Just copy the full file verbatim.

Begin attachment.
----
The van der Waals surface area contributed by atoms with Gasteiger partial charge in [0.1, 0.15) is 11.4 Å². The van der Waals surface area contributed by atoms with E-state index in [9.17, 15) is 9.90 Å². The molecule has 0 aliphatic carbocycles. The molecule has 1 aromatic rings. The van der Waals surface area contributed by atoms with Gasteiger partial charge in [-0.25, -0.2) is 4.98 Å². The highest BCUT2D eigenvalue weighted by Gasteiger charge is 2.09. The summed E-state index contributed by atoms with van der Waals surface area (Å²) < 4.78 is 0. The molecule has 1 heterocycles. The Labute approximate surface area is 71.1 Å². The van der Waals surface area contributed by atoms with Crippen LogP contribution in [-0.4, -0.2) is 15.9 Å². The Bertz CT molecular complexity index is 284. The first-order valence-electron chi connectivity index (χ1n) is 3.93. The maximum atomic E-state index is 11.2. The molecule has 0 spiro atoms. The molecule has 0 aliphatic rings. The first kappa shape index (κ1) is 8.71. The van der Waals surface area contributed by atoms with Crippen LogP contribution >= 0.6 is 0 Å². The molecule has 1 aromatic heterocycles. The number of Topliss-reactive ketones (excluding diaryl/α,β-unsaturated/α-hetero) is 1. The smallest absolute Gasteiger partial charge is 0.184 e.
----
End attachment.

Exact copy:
The van der Waals surface area contributed by atoms with Gasteiger partial charge in [0.1, 0.15) is 11.4 Å². The van der Waals surface area contributed by atoms with E-state index in [9.17, 15) is 9.90 Å². The molecule has 0 aliphatic carbocycles. The molecule has 1 aromatic rings. The van der Waals surface area contributed by atoms with Gasteiger partial charge in [-0.25, -0.2) is 4.98 Å². The highest BCUT2D eigenvalue weighted by Gasteiger charge is 2.09. The summed E-state index contributed by atoms with van der Waals surface area (Å²) < 4.78 is 0. The molecule has 1 heterocycles. The Labute approximate surface area is 71.1 Å². The van der Waals surface area contributed by atoms with Crippen LogP contribution in [-0.4, -0.2) is 15.9 Å². The Bertz CT molecular complexity index is 284. The first-order valence-electron chi connectivity index (χ1n) is 3.93. The maximum atomic E-state index is 11.2. The molecule has 0 spiro atoms. The molecule has 0 aliphatic rings. The first kappa shape index (κ1) is 8.71. The van der Waals surface area contributed by atoms with Crippen LogP contribution >= 0.6 is 0 Å². The molecule has 1 aromatic heterocycles. The number of Topliss-reactive ketones (excluding diaryl/α,β-unsaturated/α-hetero) is 1. The smallest absolute Gasteiger partial charge is 0.184 e.